News and notes from Reston (tm).

Wednesday, July 27, 2016

Stuccobrutalpocalypse Now: In a Flash, A Half Century's Worth of Stucco and Poured Concrete Consigned To The Wrecking Ball

Wrecking ball

Yesterday marked the official beginning of the end of two longstanding, if also largely abandoned Reston institutions, if by "institution" you mean "structure built to confirm to 1960s-era design notions that are of marginal relevance in today's world of pressboard and Tyvek."

In one (well, two) fell swoops, the Fairfax County Board of Supervisors consigned the brutalist Marcel Breuer-designed American Press Institute building on Sunrise Valley Road and the Tall Oaks Stucco Wasteland Village Center to the wrecking ball, approving awesome bollardy developments that will take each of their respective places.

SponsorsThe API building is arguably the greater loss, given an architectural pedigree that led to a last-ditch effort to save it, and even possibly reuse it as a future home for the Reston Regional Library. "Breuer’s American Press Institute building deserves a second life, not a demolition permit," Carol Ann Riordan, Cheryl Terio-Simon and Ralph P. Youngren wrote in a Washington Post op-ed the week before the county's decision.

Instead, county supervisors used circular logic: the historical building didn't have historical designation so it couldn't be considered on its historical merits. Give us some developer-friendly blockquote, BFFs at Reston Now:

The supervisors’ mission is to stick to judging an application on “meeting the criteria set forth in the Fairfax County Zoning Ordinance for this area and supported by recommendation of approval by Department of Planning and Zoning,” [Supervisor Cathy Hudgins] said. [...]

“It’s a building no one wants to occupy,” said James Lee, president of Ronney Properties, which purchased the building three years ago. “I understand sentimental attachments to this building. It would have been nice if they put a historical encumbrance on it before it went to market, because we would not have bought it if we knew if was functionally obsolete and could not be leased.”

“We have determined adaptive use is [not possible] because of the way it was built,” he added. “As a result if the rezoning is denied, we are left with an asset that has no cash value. It has to be demolished.”

But never fear, fans of brutalist architecture and dying media!
The supervisors also passed a motion that efforts will be made to preserve an archive of the building and its history.
Pro tip, county officials: Click this link and hit CONTROL-P. There's your "archive."

Peeping tomAcross the Toll Road, the news that the Tall Oaks Stucco Wasteland is now cleared to become a largely residential Matrix-like virtual world of CGI grannies staring blankly at walls was a bit less of a surprise. A series of small revisions made by developer Jefferson Apartment Group over time led to, if not the open space and wide-ranging retail one would expect from a village center, some pretty fancy names for the limited open space that will be on offer (we can't wait to hang out on the Linear Green, though it sounds like we might need a sextant to do so). As an added bonus, the repurposing of a couple of the existing outbuildings for retail space means that all both of the existing tenants can relocate to new space instead of waiting for all that stucco dust to clear once the center is torn down.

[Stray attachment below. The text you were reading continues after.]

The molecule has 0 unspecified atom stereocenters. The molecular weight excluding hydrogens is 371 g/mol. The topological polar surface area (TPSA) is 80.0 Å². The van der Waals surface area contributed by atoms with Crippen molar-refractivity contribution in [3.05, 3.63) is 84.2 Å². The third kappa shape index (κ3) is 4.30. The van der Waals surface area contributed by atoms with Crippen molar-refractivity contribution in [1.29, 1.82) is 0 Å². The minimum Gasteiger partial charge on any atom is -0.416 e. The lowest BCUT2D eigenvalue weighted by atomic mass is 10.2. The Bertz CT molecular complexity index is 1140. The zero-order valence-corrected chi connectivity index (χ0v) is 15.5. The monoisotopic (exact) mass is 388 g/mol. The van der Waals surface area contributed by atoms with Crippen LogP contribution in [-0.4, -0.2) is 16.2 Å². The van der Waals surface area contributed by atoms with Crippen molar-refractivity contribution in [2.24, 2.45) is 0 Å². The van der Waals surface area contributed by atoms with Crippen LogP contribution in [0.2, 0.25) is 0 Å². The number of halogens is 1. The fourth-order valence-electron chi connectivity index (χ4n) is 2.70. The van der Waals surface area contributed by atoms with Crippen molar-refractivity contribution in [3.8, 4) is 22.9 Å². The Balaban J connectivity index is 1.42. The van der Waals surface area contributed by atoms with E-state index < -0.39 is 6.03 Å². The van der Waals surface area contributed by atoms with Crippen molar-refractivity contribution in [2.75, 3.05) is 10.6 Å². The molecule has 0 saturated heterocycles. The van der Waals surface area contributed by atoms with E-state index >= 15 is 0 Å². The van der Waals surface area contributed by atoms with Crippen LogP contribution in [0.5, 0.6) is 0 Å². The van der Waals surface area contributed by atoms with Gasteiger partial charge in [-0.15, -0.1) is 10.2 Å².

What's not clear is whether the developer agreed to pay for improvements requested by both the county and the Reston Association, which finally has a reason to invest in the perennially empty Tall Oaks pool directly across the street from the ex-Village Center:

RA has asked JAG for contributions for improvements to the Tall Oaks Pool, which is located across North Shore Drive from the new development. Fulkerson said the pool needs ADA (Americans With Disability Act) accessibility upgrades, improvements to the parking lot, the addition of bike racks, and improvements to the underpass that connects Tall Oaks to the pool area. “Thus far, the applicant has not agreed to assist with the improvements,” she said.

The developer has also declined to make the planning staff recommended contribution to Fairfax County Public Schools. The staff report says the new Tall Oaks should net about 57 new students (33 elementary, 8 middle and 16 high school). Staff recommends a contribution of $669,693 (57 students x $11,749).

JAG says it is declining to make the school contribution because 1) the school system was offered land to build a new school when Tall Oaks was first developed and eventually returned the land rights; and 2) the site was zoned as a shopping center in 1969 and a schools contribution was not required.

JAG has also declined the staff report’s recommendation of a $20,000 contribution to offset impact to Fairfax County Fire and Rescue Station 25 on Wiehle Avenue.

We're not holding our breath. Together, these decisions definitely reinforce the pro-development bent of the county board, but we can't fault them for this one. While this is the first time a village center has become something less village-centery, it's an improvement over the decaying stucco monument to lost franchise stores that sits there today. Even Bob Simon, as staunch a supporter of village centers as anyone in Reston, said that we don't need all of them anymore.

At the same time, we can still mourn small losses to Reston's original heritage, as our plastic fantastic planned community becomes a little bit more like other rapidly growing areas around Metro stations. And maybe buy earplugs and dust masks -- tearing both of these suckers down is going to be a noisy, messy affair. After all, they don't build them like they used to, the end.

1 comment:

  1. Good riddance to both. I wish I was more confident that they'll be replaced by something that will look as good 50 years from now.


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